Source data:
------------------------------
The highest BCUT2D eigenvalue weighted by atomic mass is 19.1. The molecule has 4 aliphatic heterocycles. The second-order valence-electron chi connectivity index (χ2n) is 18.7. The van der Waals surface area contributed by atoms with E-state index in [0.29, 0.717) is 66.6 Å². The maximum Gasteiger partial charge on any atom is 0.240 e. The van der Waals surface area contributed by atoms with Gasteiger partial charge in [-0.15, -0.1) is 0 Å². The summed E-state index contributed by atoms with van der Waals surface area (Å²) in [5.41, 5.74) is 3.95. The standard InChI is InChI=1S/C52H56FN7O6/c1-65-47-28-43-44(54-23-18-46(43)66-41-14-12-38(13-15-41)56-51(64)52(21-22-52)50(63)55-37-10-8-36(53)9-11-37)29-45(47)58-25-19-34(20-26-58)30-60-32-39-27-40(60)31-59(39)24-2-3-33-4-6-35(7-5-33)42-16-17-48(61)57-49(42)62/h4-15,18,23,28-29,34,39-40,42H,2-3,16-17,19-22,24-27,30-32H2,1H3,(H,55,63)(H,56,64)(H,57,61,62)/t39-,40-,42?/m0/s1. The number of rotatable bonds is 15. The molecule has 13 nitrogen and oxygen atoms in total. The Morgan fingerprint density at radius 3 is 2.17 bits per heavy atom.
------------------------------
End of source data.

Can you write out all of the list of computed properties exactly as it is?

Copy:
The highest BCUT2D eigenvalue weighted by atomic mass is 19.1. The molecule has 4 aliphatic heterocycles. The second-order valence-electron chi connectivity index (χ2n) is 18.7. The van der Waals surface area contributed by atoms with E-state index in [0.29, 0.717) is 66.6 Å². The maximum Gasteiger partial charge on any atom is 0.240 e. The van der Waals surface area contributed by atoms with Gasteiger partial charge in [-0.15, -0.1) is 0 Å². The summed E-state index contributed by atoms with van der Waals surface area (Å²) in [5.41, 5.74) is 3.95. The standard InChI is InChI=1S/C52H56FN7O6/c1-65-47-28-43-44(54-23-18-46(43)66-41-14-12-38(13-15-41)56-51(64)52(21-22-52)50(63)55-37-10-8-36(53)9-11-37)29-45(47)58-25-19-34(20-26-58)30-60-32-39-27-40(60)31-59(39)24-2-3-33-4-6-35(7-5-33)42-16-17-48(61)57-49(42)62/h4-15,18,23,28-29,34,39-40,42H,2-3,16-17,19-22,24-27,30-32H2,1H3,(H,55,63)(H,56,64)(H,57,61,62)/t39-,40-,42?/m0/s1. The number of rotatable bonds is 15. The molecule has 13 nitrogen and oxygen atoms in total. The Morgan fingerprint density at radius 3 is 2.17 bits per heavy atom.